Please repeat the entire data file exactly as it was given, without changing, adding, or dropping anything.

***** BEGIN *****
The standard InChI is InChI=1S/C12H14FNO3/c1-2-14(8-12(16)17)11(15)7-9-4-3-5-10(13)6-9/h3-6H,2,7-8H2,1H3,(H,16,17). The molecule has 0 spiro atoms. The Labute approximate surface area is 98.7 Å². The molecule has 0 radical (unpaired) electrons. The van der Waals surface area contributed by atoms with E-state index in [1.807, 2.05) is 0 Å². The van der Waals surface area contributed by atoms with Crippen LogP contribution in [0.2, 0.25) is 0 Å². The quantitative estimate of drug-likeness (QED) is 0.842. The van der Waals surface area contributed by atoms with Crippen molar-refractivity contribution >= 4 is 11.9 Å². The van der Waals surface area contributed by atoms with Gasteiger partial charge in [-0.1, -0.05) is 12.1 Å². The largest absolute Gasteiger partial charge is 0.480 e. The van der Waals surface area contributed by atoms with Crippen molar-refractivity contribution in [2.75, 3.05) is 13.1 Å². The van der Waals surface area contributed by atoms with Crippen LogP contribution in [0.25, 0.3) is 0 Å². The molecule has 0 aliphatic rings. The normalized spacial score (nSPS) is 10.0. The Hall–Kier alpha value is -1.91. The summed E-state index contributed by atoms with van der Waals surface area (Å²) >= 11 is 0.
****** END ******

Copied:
The standard InChI is InChI=1S/C12H14FNO3/c1-2-14(8-12(16)17)11(15)7-9-4-3-5-10(13)6-9/h3-6H,2,7-8H2,1H3,(H,16,17). The molecule has 0 spiro atoms. The Labute approximate surface area is 98.7 Å². The molecule has 0 radical (unpaired) electrons. The van der Waals surface area contributed by atoms with E-state index in [1.807, 2.05) is 0 Å². The van der Waals surface area contributed by atoms with Crippen LogP contribution in [0.2, 0.25) is 0 Å². The quantitative estimate of drug-likeness (QED) is 0.842. The van der Waals surface area contributed by atoms with Crippen molar-refractivity contribution >= 4 is 11.9 Å². The van der Waals surface area contributed by atoms with Gasteiger partial charge in [-0.1, -0.05) is 12.1 Å². The largest absolute Gasteiger partial charge is 0.480 e. The van der Waals surface area contributed by atoms with Crippen molar-refractivity contribution in [2.75, 3.05) is 13.1 Å². The van der Waals surface area contributed by atoms with Crippen LogP contribution in [0.25, 0.3) is 0 Å². The molecule has 0 aliphatic rings. The normalized spacial score (nSPS) is 10.0. The Hall–Kier alpha value is -1.91. The summed E-state index contributed by atoms with van der Waals surface area (Å²) >= 11 is 0.